Interactive Investor

ii Investment Outlook: Q1 2020

The first quarter of 2020 will go down in history as one of the worst ever for global financial markets.

24th April 2020 15:21

by Lee Wild from interactive investor

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The first quarter of 2020 will go down in history as one of the worst ever for global financial markets.

Market round-up

The first quarter of 2020 will never be forgotten, including as it did the most destructive economic health hazard of modern times. What began as a localised outbreak of coronavirus, quickly became a pandemic that shut down much of the global economy and confined billions of people to their homes.

It will be a long while before we know the exact cost of the health crisis, but US unemployment has soared, and governments worldwide pledged massive fiscal stimulus, while central banks also revealed substantial support packages designed to prop up the global economic system.

The immediate consequences for stock markets were clear, however. London’s FTSE 100 traded not too far off a record high in January, and US indices actually went on to achieve all-time highs in February. The crash that played out over the following four weeks, made worse by a Saudi Arabia-Russia oil price war, was brutal, wiping as much as 30% off the value of some major markets.

And there were other consequences for investors wanting a reliable income stream from equity markets. With high street stores, factories, pubs and leisure facilities closed for an unknown period, UK companies have largely erred on the side of caution, either cancelling promised dividends, suspending payouts, or both, to preserve cash.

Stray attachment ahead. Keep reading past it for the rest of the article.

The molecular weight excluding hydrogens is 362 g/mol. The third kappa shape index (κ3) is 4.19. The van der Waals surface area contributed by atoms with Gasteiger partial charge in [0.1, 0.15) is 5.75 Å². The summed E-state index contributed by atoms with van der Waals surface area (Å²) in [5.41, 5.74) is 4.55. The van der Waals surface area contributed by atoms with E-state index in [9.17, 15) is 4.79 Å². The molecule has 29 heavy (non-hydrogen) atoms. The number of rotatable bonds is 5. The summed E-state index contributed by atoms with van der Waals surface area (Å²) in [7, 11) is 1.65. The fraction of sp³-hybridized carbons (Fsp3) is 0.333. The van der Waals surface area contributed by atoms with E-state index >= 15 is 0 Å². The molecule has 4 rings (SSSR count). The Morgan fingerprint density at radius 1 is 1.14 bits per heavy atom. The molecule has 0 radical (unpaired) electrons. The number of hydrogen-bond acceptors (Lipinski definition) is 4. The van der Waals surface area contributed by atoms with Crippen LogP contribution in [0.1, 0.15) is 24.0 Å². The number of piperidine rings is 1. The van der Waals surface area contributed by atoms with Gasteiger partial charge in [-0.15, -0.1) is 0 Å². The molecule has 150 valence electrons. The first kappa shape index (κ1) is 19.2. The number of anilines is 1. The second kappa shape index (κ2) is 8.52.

Across the asset classes, it was no surprise to see investors seeking safety drive government bonds to top spot, and for commodities, with oil prices plunging and decreased demand for natural resources, to be propping up the table. Bitcoin continues to be the best performing asset class over one, three and five years.

Source: Morningstar Total returns in sterling


Risky assets and equities in particular were among the asset classes worst hit by the outbreak of Covid-19. 

In developed markets, the S&P 500 fell 14% in Q1, while the FTSE All Share lost a quarter of its value. Emerging Markets delivered a negative return of -18% for the period, with Brazil and Russia being the main detractors for the performance.

Mid and small-cap stocks underperformed their larger peers.

Q1 (%)1 Year3 Years5 Years
TOPIX Japan-11.22-2.491.206.26
S&P 500-14.10-2.245.4010.64
Asia Pacific Ex Japan*-15.29-10.92-0.144.32
Europe Ex UK*-17.48-8.28-1.183.07
Emerging Markets*-18.37-13.50-1.343.29
FTSE 100-23.84-18.39-4.140.58
FTSE All Share-25.13-18.45-4.240.57
FTSE Small Cap-27.94-19.41-4.811.52
FTSE 250-30.72-18.64-4.700.29
Source: Morningstar *MSCI, Total returns in sterling


Energy was the worst-performing sector in the first quarter, while Utilities, IT and Consumer Staples showed some resilience.

In particular, the dividend cut announcements from Energy and Financial companies further contributed to the negative investor sentiment towards them.

Overall, and as expected, cyclical and economically sensitive stocks underperformed their defensive peers. The only exception was Information Technology, which could be contributed to constituent companies providing work from home solutions, or whose products and services can be consumed and delivered even during these extreme circumstances.

Q1 (%)1 Year3 Years5 Years
Health Care-5.426.027.618.03
Information Technology-7.2312.6115.7318.81
Consumer Staples-7.38-0.111.797.22
Communication Services-11.82-0.93-0.045.00